State TANF Policies and Data

TANF is a flexible block grant, with states allowed extensive discretion in both policy and the use of TANF funds.  CLASP monitors state choices in these areas to inform federal policymakers, and provides technical assistance to state policymakers and advocates on options available to them.  To see the specific state TANF programs and their respective administrating agencies >>.

May 29, 2015  |  PERMALINK »

California to Repeal Rule Denying Cash Assistance to Thousands of Poor Children

By Randi Hall

Within the upcoming weeks, Gov. Jerry Brown is expected to sign the California state budget which includes repeal of the maximum family grant (MFG) rule, which permanently denies cash assistance to babies born while a child is receiving CalWorks, California’s Temporary Assistance for Needy Families (TANF) program. Both Subcommittees on Health and Human Services within the state Senate and Assembly recommended the MFG repeal in their respective versions of the budget. With over 27,000 California families sanctioned by the MFG rule in 2012, this repeal signals a  victory for policymakers and state advocates promoting the well-being of over 140,000 of California’s children negatively impacted by the policy.

With California’s repeal of the MFG rule, also known as a “family cap”, just 15 states now have a family cap policy in place under their TANF program; a number of states that once included the cap have since repealed the law, such as Minnesota in 2013. Family cap policies have been promoted with the purpose of deterring the growth of out-of-wedlock births and single-parent families receiving welfare benefits, based on the hypothesis that welfare recipients might intentionally conceive a child to receive an increased benefit, to become exempt from mandatory work requirements or activities, or to remain eligible for the program.  However, these policies have been wholly ineffective in reducing birth rates among poor mothers in TANF.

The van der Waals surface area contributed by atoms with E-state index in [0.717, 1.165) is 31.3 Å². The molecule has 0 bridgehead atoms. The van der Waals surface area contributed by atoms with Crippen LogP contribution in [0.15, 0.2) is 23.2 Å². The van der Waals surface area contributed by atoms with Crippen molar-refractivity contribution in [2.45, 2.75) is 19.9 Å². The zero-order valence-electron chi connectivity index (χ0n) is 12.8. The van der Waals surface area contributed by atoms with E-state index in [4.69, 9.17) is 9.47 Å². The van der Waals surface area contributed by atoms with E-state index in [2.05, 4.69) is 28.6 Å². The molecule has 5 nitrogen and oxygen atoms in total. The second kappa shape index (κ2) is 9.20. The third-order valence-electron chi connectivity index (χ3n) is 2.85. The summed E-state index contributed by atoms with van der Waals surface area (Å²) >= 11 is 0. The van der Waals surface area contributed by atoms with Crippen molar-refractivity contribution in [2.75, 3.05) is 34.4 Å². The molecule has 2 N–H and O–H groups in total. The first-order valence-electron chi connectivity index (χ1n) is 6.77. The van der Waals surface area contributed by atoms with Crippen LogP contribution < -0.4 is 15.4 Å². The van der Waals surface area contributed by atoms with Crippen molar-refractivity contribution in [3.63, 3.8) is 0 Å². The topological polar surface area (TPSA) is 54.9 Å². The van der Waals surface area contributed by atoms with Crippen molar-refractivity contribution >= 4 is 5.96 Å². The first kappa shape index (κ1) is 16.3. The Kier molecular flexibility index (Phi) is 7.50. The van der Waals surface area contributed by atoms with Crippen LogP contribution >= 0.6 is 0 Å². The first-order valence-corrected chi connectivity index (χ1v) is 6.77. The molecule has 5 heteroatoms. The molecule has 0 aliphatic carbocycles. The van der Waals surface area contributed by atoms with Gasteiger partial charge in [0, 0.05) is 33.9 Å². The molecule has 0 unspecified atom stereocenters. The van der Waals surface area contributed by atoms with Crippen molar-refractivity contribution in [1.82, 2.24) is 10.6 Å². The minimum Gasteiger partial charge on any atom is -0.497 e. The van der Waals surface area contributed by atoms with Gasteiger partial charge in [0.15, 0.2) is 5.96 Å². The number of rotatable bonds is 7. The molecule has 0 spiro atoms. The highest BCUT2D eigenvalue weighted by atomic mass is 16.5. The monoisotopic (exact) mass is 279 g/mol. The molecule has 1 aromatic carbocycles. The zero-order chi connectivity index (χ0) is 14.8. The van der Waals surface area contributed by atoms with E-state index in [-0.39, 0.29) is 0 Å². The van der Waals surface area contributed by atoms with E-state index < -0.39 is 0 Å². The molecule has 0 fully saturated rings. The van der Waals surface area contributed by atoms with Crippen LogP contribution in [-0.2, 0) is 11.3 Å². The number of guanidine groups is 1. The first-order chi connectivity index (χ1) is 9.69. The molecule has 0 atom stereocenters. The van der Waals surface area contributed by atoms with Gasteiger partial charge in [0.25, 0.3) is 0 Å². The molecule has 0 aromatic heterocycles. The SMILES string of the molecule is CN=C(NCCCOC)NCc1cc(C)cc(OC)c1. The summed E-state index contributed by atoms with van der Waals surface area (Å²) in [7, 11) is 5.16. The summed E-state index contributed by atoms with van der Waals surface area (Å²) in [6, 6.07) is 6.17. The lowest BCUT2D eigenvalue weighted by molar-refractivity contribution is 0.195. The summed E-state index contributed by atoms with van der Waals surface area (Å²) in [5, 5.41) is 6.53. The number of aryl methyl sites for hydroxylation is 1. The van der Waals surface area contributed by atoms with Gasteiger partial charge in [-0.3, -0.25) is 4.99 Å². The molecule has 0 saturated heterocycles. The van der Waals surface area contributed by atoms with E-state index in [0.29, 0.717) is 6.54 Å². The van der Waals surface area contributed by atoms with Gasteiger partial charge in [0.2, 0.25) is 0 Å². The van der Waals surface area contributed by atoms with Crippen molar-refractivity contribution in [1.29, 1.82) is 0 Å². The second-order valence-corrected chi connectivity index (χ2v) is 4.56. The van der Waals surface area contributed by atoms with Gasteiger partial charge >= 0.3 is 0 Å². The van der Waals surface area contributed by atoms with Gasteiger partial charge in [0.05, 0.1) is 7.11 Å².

Instead what family caps have done is exacerbate poverty and its long-term effects on children’s health and well-being. Studies indicate that a family cap significantly increases deep poverty rates among single mothers and their children by at least 12 percent.  Without the MFG rule, most affected households in California would receive an additional $128 per month in assistance for a newborn child—hardly enough to meet an infant’s basic needs, but still an amount that would mitigate the financial burdens associated with deep poverty. In some circumstances, family cap policies can also result in a “zero-grant” situation which prevents a household that would be otherwise eligible to receive aid from doing so.

Repeal of the MFG has been a high priority for California anti-poverty advocates for years, and has drawn support from pro-life groups as well as those who advocate women’s reproductive choice.   California's repeal of the MFG rule has been championed by Senator Holly Mitchell over the last three years, and has received essential support by Senate Pro Tem De Leon and Assembly Speaker Toni Atkins. CLASP strongly encourages Gov. Brown to accept the state budget with the MFG repeal in place, granting a much-needed reprieve for thousands of California's poor children and families.

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